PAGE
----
Doris’ old-school style appeals to the younger city hipsters, and she soon finds herself embedded in their world and quickly adopted as their mascot. Somehow, Field manages to keep Doris eccentric and quirky without being coyly annoying (she’s someone you’d actually want to hang out with). Underneath all of Doris’ slightly neurotic exterior lies a complex sadness that’s handled with a thoughtful tenderness throughout the film. I especially loved the nice little riff on loneliness and shattered dreams (a weighty subject that’s addressed with care but never gets too serious).

The movie stumbles a bit from its uneven tone but recovers quickly. The story shifts between comedy and drama but eventually settles on unconventional comedy, which is what what keeps things working. The humor is very subjective but if you are familiar with or are a fan of director Showalter’s previous acting, writing and directing work (“Wet Hot American Summer,” “Stella,” “The Baxter” and my personal favorites, “Childrens Hospital” and “The State“), you’ll find more than a few hearty laughs. Not only is it funny, it’s also kindhearted and not one bit mean-spirited. It isn’t a game changer for the genre, but it’s enjoyable and it works.

There’s no doubt that Doris is a pitiful character, but the film doesn’t dwell on the anguish nor attempt to manipulate the audience in order to elicit pity. Instead, it revels in the celebration of the odd, the elderly, and finding the courage to realize that it’s never too late to grab life by the horns. We only live once, after all.


Come sit next to me, pour yourself some tea — and I’ll tell you what I thought about “Hello, My Name is Doris.”

Doris (Sally Field) is a sixty-something accountant working in a New York clothing business who embodies the word “mousy.” A holdover employee from the company’s past, Doris is surrounded by people thirty- and forty-years her junior and doesn’t quite fit in. Doris serves her time at the office and at night goes back to the home she shares with her mother. When the movie opens, Doris’s mother has died, and Doris (who never married or found a partner) finds herself at a crossroads. She develops a crush on a handsome young executive at her company, discovers social media, and experiences a personal rebirth — much to the frustration of her lifelong friends Roz and Val (played by Tyne Daly and Caroline Aaron).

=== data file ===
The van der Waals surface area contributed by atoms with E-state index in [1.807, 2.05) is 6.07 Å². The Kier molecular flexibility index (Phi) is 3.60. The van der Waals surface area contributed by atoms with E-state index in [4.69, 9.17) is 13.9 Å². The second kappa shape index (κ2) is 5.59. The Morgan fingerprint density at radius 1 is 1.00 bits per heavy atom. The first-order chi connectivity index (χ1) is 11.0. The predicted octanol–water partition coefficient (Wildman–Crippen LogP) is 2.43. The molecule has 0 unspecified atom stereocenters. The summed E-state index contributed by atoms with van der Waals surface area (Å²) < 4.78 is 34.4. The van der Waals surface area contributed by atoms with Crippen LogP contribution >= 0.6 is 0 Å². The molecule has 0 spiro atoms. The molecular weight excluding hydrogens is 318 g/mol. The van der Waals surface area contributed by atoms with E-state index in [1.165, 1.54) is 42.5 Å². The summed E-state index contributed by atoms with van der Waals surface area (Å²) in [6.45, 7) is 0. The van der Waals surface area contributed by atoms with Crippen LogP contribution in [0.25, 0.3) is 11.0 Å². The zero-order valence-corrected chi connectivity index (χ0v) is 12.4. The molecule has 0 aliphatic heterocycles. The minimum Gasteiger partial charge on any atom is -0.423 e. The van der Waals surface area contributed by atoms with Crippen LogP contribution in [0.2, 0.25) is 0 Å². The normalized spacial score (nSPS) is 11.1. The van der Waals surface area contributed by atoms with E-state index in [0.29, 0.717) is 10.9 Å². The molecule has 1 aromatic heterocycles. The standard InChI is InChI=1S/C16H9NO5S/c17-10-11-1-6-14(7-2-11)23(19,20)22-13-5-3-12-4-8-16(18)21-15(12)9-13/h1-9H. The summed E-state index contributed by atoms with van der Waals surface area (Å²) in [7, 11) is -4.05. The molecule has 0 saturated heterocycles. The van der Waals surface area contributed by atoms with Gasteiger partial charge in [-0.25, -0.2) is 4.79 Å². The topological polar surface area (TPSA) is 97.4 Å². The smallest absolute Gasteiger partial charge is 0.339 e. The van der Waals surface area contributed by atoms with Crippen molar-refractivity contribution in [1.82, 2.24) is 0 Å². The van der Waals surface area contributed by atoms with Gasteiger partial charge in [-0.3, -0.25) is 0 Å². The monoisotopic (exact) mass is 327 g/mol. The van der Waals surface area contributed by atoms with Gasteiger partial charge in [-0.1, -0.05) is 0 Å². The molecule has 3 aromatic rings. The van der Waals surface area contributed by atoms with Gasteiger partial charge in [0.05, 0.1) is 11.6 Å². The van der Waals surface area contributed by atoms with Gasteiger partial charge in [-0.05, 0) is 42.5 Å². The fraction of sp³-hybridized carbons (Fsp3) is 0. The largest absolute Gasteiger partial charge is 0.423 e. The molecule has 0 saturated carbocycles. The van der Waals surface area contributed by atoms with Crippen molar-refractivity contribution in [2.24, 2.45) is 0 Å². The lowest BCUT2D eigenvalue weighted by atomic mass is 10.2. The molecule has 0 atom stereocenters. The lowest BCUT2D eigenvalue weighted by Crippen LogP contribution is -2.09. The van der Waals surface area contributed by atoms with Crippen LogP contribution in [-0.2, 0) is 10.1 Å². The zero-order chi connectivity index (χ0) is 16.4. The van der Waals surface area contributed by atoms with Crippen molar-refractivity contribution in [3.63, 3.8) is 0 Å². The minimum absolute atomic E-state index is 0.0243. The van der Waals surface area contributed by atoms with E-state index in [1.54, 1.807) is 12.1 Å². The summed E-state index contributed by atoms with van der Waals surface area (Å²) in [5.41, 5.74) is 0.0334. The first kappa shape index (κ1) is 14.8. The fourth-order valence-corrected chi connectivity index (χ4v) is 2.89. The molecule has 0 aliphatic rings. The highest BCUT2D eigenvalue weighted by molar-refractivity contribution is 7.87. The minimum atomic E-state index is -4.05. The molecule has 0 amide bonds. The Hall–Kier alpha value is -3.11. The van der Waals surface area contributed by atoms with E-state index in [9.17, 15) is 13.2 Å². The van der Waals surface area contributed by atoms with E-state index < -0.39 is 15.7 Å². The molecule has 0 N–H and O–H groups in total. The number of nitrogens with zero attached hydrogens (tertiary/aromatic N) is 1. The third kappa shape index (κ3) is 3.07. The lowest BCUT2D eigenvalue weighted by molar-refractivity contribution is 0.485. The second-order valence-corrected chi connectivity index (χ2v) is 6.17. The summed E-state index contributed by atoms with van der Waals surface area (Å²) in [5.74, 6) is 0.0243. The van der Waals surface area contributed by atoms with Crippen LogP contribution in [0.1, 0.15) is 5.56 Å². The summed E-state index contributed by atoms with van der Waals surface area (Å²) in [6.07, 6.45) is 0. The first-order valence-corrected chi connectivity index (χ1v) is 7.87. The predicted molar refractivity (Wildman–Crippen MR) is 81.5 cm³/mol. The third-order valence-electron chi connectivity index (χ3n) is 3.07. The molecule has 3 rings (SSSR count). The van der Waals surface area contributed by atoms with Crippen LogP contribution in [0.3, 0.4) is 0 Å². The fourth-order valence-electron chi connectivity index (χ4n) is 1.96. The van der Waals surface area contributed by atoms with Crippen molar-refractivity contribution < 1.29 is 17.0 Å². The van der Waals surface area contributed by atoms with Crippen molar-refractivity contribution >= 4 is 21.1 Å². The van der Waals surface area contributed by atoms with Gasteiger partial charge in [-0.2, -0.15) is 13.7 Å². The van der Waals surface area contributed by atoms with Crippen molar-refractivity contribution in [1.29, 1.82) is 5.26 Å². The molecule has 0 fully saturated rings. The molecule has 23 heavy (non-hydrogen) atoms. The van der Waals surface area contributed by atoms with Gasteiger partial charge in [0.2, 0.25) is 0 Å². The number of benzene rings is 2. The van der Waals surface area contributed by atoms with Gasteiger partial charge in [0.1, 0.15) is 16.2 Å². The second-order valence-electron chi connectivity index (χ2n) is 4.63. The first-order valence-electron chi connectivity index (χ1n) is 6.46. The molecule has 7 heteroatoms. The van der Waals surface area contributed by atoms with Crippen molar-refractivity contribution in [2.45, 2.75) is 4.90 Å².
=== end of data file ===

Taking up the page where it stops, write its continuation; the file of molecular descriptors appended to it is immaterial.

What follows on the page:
People see one thing when they look at Doris, and for most of her life she’s allowed herself to be defined by that. But everyone deserves the chance to reinvent themselves — no matter how late in life. Age is a state of mind, and “acting your age” is a useless phrase invented by people who themselves are afraid of change. Doris, on the other hand, pushes boundaries and defies expectations – most importantly, her own. There’s something admirable and inspiring about that, and we can all learn a lesson or two about pushing outside of the boxes that we have put ourselves in: it’s hard, and sometimes it can be painful, but taking risks and pushing ourselves outside of our comfort zones can make our lives so much fuller.

While not (strictly speaking) a comedy, there’s lots of humor in “Hello, My Name is Doris,” but humor of a very specific kind. Even though we saw the film with a packed house, Louisa and I felt like we had to stifle our laughter at some point because no one else in the audience was laughing, to the point where we became incredibly self-conscious about it. Early in the movie, Doris and friends visit a motivational speaker filled with hilariously tired and empty platitudes disguised as deep wisdom – and she’s actually motivated by them. Later, she mingles with hipsters who talk endlessly about their artisanal, handmade, farm-to-table whatevers who see Doris’s making muffins from a premixed bag as transcendently different – Doris embodies the vintage lifestyle that they are so desperately trying to emulate. This stuff is comedy gold, but not in a the traditional sense. In other words, you have to have a very specific sense of humor to think this stuff is funny.

Sally Field perfectly portrays Doris, and her performance is easily the standout. Director Michael Showalter – he of sketch comedy fame – has a deft touch with the subject matter and captures the humanity of all of his characters, teasing out comedic moments without making fun of these people outright. While it’s far from perfect, “Hello, My Name is Doris” is what independent film is all about: fresh and inventive storytelling, created without the limits of focused-grouped rewrites designed to play to the largest audience possible.